The Ability Of Richard Murphy To Connect The Dots


The Senior Lecturer has spent some years telling us that the country doesn’t invest enough in real assets. Therefore pensions savings need to be close to nationalised, at least directed into the building of those real assets for the next generation. For it is that which underpins every pension – when the time comes to start drawing on those savings there must be a productive investment behind them in order to fund said pension.

Note that neither he nor I are talking here about the specific form of the investment, not at this level of the discussion. But the cash saved must have gone and done something useful in order for there to be the surplus to pay the pension.

At which point we get this (lightly edited to extract just this one point):

Nic says:
November 24 2019 at 9:48 am

Both Canada and the US have largely funded public sector pensions and France has a partially funded system. Including UK public sector pension liabilities would push debt to GDP close to 200%

Richard Murphy says:
November 24 2019 at 1:02 pm

And thank heaven we have not got a funded pension scheme – think how overvalued pension assets would be in that case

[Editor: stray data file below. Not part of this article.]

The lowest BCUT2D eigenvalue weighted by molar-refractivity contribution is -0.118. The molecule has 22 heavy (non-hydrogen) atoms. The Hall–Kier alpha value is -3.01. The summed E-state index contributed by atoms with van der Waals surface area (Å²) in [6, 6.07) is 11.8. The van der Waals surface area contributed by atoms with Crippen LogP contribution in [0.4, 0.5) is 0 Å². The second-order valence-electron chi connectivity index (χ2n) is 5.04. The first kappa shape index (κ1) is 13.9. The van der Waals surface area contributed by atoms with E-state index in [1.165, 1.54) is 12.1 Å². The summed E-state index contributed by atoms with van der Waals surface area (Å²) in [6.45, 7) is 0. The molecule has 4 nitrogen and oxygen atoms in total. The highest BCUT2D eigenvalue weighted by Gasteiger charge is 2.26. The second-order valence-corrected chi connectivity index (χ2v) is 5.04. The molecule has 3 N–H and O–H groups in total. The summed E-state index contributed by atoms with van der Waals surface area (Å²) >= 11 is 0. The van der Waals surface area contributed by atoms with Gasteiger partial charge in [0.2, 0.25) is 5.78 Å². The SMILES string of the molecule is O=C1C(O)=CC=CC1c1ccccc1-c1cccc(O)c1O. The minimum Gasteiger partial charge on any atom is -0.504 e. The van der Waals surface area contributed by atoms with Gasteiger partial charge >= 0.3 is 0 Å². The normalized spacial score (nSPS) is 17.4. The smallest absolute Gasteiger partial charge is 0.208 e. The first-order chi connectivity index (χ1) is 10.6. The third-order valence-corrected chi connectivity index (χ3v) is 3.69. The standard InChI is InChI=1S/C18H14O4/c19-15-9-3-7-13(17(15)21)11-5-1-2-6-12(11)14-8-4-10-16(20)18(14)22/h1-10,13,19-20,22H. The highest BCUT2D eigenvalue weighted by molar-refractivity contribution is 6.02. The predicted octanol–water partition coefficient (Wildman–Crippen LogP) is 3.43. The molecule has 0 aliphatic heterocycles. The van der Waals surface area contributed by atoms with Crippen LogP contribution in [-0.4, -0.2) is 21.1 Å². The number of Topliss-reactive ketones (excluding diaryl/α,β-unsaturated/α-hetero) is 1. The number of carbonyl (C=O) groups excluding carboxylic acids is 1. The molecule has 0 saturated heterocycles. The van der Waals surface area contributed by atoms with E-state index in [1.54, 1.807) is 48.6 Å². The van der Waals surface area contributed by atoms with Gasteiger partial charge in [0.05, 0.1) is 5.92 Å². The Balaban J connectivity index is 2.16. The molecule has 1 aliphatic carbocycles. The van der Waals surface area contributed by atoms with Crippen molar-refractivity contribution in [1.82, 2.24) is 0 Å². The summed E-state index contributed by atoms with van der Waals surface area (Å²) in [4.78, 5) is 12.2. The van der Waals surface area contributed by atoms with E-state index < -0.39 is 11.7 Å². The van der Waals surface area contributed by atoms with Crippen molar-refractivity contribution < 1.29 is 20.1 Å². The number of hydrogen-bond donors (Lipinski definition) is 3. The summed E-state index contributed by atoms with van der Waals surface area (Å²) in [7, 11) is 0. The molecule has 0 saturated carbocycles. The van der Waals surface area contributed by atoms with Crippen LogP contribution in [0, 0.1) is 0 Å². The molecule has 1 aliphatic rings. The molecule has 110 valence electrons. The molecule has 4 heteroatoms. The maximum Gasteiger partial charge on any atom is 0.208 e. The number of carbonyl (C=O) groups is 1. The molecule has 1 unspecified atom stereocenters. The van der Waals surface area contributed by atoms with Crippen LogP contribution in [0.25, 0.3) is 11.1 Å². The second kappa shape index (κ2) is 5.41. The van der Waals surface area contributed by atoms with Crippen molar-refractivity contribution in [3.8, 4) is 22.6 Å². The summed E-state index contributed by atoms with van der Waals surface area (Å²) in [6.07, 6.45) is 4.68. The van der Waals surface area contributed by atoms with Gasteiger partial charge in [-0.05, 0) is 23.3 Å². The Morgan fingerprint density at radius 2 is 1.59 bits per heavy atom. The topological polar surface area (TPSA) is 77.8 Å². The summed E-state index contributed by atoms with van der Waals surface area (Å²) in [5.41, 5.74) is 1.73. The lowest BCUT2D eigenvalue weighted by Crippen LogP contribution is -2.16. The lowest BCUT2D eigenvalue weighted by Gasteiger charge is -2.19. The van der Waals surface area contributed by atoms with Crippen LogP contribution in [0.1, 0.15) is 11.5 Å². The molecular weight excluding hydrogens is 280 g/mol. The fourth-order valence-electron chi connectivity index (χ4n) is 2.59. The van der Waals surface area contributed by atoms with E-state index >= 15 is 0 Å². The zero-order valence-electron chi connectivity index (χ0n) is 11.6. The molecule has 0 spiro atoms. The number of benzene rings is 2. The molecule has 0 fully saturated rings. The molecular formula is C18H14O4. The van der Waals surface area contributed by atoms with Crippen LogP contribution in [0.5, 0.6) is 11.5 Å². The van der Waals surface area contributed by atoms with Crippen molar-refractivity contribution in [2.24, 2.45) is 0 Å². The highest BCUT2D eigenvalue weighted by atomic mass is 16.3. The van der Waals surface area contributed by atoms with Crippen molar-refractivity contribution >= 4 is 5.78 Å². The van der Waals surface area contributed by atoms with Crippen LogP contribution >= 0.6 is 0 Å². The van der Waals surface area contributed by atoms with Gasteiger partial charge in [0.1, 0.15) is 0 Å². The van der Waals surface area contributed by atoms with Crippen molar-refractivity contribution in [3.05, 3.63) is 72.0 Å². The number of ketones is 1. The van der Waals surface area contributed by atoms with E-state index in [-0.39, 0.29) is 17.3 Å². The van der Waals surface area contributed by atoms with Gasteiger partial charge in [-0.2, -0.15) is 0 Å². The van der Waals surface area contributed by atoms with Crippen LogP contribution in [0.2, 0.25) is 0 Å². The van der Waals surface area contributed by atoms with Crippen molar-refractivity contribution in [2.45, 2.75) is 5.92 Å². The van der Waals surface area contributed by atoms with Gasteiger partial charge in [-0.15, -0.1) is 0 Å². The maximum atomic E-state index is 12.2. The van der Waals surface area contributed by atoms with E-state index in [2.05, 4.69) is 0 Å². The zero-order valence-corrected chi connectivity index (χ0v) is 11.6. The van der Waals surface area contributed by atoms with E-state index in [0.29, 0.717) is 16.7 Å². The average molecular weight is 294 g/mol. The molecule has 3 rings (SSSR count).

That is, private pensions must be used to build real assets. Public sector ones must not. Which is interesting in itself, but it’s the failure to join the dots which fascinates.

If public sector pensions were fully funded then, yes, in that first iteration, pensions assets would be more valuable. So what is it that happens when things become more valuable? People go and make more of them. The value has risen – further perhaps – above the cost of creation. There is a profit then in going and making those things that have gone up.

If pension assets, those buildings, companies, investments, which make the future richer go up in value then people will invest more in buildings, companies, investments which make the future richer. That is, the very thing which the Senior Lecturer is telling us should not happen – funded pensions – is the very thing which achieves his aim, greater investment.

As with so many autodidacts there’s this inability to see that the economic leg bone really is connected to the economic hip bone. Something that wouldn’t really matter expect he would plan our entire economic life for us and until recently was employed in teaching economics to undergraduates.

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<picture of Richard Murphy>

LOL. Out loud.